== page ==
(Racquel had begun working for another agency because she got so few hours from Anna. Her hospice patient from that agency had died on Tuesday; she had attended the funeral Wednesday, and she had not called Anna to request more work. She avoids calling Anna because Anna speaks harshly to her.)
#3 Then Anna called me Thursday night this week and said, "Connie will not be working tomorrow. Racquel will work instead."
"Oh--what hours will Racquel be working?" I asked. Connie usually comes at 5 pm on Friday instead of 2 pm.
"2 to 10 pm," Anna reported.
"Great," I answered. That meant I could leave Mom with Racquel immediately after the P.E.O. meeting, rather than caring for her until 5 pm.
When Racquel wasn't there exactly at 2 pm, I kept waiting but then left, confident she'd arrive soon.
She arrived at 2:25 pm but another caregiver from the agency noticed and told her that Connie was coming. Racquel then received a call from Anna saying that she should go home--Connie was planning to be there at 5 pm.
"It's Saturday that Connie is going to be off, not today," Anna told her.
Obediently, Racquel started back home, two bus rides away.
Mom was alone from 3 to 5 pm, except for the Sunrise staff. When I called at 4 pm to make sure Racquel was there, an Ocean View staff member told me she hadn't come.
I called Anna, who said, "Connie is coming today. It's tomorrow that Racquel will be working."
She didn't apologize for giving me the wrong information.
"Anna, I waited an hour for Racquel. I would have made other arrangements if I knew Connie was coming. I need to hear you say 'I'm sorry.'"
Anna apologized but did not reveal that she had actually given Racquel misinformation too and sent her home.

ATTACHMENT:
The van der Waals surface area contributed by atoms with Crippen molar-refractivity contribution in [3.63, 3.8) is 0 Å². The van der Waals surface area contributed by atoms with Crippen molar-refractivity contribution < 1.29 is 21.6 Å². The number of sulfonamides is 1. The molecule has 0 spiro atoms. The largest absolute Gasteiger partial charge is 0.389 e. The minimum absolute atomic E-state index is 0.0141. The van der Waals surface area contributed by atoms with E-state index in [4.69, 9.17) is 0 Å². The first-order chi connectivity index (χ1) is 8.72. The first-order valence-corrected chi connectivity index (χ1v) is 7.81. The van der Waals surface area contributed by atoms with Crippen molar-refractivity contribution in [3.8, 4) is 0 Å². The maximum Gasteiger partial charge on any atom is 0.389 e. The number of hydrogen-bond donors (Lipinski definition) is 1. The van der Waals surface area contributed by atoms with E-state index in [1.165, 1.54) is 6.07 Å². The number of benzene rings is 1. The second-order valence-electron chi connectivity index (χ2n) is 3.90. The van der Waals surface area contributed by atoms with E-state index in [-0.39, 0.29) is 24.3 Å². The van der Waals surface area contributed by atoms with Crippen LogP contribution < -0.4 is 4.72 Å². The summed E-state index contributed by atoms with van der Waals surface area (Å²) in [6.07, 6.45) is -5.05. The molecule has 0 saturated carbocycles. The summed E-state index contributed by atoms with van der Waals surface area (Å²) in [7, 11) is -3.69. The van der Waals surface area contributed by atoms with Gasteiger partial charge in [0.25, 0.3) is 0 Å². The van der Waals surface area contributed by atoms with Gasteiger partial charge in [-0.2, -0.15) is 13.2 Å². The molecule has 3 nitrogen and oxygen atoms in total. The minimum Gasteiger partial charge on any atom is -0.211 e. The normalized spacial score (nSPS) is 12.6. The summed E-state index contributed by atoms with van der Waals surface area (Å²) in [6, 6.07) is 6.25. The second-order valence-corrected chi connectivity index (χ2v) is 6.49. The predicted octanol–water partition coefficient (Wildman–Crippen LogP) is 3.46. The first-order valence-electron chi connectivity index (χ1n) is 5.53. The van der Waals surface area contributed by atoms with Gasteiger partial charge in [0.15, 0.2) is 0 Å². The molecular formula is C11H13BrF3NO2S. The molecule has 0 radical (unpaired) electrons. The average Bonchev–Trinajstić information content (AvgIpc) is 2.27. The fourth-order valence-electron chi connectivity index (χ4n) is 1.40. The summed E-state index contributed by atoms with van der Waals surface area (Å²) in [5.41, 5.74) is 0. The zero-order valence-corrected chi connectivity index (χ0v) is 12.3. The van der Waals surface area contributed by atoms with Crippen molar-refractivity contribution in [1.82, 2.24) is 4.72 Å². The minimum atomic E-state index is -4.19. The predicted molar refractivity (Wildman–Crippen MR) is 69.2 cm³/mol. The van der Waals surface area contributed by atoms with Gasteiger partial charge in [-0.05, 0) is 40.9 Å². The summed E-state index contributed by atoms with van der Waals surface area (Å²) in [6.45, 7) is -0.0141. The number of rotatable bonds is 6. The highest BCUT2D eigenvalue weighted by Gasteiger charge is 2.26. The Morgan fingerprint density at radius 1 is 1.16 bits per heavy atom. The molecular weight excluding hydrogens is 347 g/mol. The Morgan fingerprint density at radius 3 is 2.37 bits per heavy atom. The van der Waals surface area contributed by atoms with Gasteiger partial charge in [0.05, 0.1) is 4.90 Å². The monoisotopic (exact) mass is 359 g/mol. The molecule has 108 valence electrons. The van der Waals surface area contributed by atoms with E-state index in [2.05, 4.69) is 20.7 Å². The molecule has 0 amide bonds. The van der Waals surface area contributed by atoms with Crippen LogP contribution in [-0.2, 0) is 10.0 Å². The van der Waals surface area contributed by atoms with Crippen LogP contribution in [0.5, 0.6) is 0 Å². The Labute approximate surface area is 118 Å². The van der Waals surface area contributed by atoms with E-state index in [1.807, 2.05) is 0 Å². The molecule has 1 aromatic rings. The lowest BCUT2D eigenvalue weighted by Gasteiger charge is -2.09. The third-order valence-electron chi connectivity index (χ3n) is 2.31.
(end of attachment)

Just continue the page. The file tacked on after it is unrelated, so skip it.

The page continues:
When I found out today that Racquel had been sent back, I called Anna again.
"Anna, I hear you sent Racquel home yesterday," I began.
She answered cheerfully, speaking as if it had been Racquel's error.
"Anna, do you plan to pay Racquel for her time yesterday?" I then asked. "She took two buses to get to work, stayed an hour, and took two buses home."
"No, because I don't want to charge you," she said.
"Look, Anna, that's not fair. I am going to pay Racquel for her time, and I don't want this to happen again. From now on Racquel works Saturday and Sunday 2 pm to 10 pm. Connie works Monday through Friday, as before. I can't have you calling with misinformation and then not paying Racquel for her time."
"But Connie needs the hours--she might not continue to work for you if she can't work Saturday night," Anna protested.
"That's okay--if Connie can't work, I'll give her shift to the Ocean View staff. But I can't have changes every week in the schedule and have you giving wrong information to me. It costs me time and money when you make these mistakes. Connie has a family and can't really work six nights. If she has just five nights, she'll be less likely to change the schedule. I hope this kind of a mix-up will not happen again."
That's the end of the story--I hope.
But my long-term goal, if Mom declines in her activity level, requiring less care, is to eliminate the private caregivers completely. She won't like that--she's still mad at me for taking away her nighttime caregivers.